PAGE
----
How Vakrangee Turned From A Penny Stock Into A Rs 37,000 Crore Firm
An opportunity that not many could foresee, much before everything digital became the holy grail of business. No real competitor and a deep reach.
That’s turned Vakrangee Ltd. into a Rs 37,000-crore company by market value in seven years. Bigger than India’s third largest telecom operator Idea Cellular Ltd. or infrastructure lender Power Finance Corporation Ltd. and many others for that matter. And that’s made promoter Dinesh Nandwana, who owns 42 percent of Vakrangee along with his wife Jyoti Nandwana, a billionaire—Forbes added him to its list last month.
Shares of Vakrangee soared from about Rs 16 apiece in 2010 to more than Rs 700 now. The latest rally being fuelled by Prime Minister Narendra Modi’s currency purge in November last year. Not surprising given that it’s a channel for banks and the government to offer services.
Backed by the likes of Life Insurance Corporation of India, Credit Suisse, BNY Mellon and Vanguard Group, the company runs more than 35,000 digitally connected kendras or outlets across 16 states that take deposits, offer loans, sell insurance, collect taxes and utility bills, let people apply for passports and even enroll them for the Aadhaar biometric ID. And it has tied up with 31 lenders, including the country’s largest—State Bank of India—to offer financial services, its website said.
Founded in 1990 as an e-governance services provider, a change in business model helped Vakrangee boost its growth trajectory. It shifted its focus to the franchisee kendras in 2012.
The contribution of centres to its revenue is likely to nearly double, from 39 percent to 76 percent in four years to March 2018, according to its filings.
And it’s a business that hardly entails any capital expenditure since it works on a franchise model. The company is only required to find the infrastructure for setting up outlets for which they get a commission of 20-35 percent. The franchise bears the setup costs of around Rs 1.5-2 lakh in rural areas and Rs 60,000-90,000 in cities.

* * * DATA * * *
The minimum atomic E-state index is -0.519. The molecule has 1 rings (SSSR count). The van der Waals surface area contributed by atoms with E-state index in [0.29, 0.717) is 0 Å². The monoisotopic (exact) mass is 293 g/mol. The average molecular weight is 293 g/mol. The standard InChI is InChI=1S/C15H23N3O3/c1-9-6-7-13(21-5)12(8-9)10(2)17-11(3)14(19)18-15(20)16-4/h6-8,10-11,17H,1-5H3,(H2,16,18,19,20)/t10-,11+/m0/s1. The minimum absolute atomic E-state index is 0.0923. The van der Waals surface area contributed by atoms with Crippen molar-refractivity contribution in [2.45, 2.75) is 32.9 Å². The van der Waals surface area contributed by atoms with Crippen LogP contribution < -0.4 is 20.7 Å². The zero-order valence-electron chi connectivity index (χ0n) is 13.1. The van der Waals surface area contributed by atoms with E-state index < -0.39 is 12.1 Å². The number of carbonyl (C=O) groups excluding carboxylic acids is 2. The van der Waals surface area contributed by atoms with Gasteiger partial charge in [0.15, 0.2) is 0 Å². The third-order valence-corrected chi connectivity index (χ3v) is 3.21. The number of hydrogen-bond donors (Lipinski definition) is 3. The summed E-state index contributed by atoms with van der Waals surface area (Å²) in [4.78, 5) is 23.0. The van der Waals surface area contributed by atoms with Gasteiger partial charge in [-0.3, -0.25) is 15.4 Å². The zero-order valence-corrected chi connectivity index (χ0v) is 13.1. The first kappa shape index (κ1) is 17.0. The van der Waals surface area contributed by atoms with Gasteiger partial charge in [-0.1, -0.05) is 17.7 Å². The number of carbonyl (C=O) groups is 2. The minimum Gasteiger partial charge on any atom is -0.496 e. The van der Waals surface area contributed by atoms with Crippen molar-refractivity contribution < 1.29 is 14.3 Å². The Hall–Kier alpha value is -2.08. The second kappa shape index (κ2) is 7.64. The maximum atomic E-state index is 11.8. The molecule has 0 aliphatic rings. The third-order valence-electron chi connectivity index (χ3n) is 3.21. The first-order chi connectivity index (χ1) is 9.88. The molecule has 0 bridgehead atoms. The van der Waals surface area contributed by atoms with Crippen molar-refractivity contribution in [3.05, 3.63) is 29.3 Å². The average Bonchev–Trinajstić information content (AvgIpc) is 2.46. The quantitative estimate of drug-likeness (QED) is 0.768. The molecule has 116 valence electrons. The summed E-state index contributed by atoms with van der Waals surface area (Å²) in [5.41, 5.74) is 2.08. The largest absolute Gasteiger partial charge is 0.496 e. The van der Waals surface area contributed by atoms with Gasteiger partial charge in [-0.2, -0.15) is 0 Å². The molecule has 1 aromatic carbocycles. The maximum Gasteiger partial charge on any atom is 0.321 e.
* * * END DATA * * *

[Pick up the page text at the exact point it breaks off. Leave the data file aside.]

“Opening outlets is very easy but the day-to-day management on the ground, with operational issues is the key,” a Vakrangee spokesperson told BloombergQuint. “We have our field team till the block level—in the sense that there’s a state head, divisional heads, district coordinator and a block coordinator to oversee the operations.”
The only downside: low margins. Yet a higher share of the kendra business means lower interest costs on the capex for e-governance services, brokerage B&K Securities said in a report. And that’s helped it become debt-free, with over Rs 1,200 crore of cash in hand.
The company plans to more than double its outlets to 75,000 in the next three years. And its inclusion in MSCI Large Cap and S&P BSE 100 indices could spur investment by global investors.
Vakrangee recently tied up with Amazon.com and Indian Oil Corporation Ltd., with the company planning to open kendras at the fuel retailer’s near-20,000 petrol pumps. “The size is an entry barrier. The larger we become, the better partner brands we attract,” the spokesperson said.
Yet, no single service is profitable on a standalone basis, the spokesperson said. “It’s (business) viable for us because there is a strong bouquet of services.”
A slow ramp-up in new outlets could impact the earnings per share growth, B&K Securities said in a report. Also, it has a high dependence on the franchise model. And any tweak in the Reserve Bank of India norms could affect its banking business, the report said.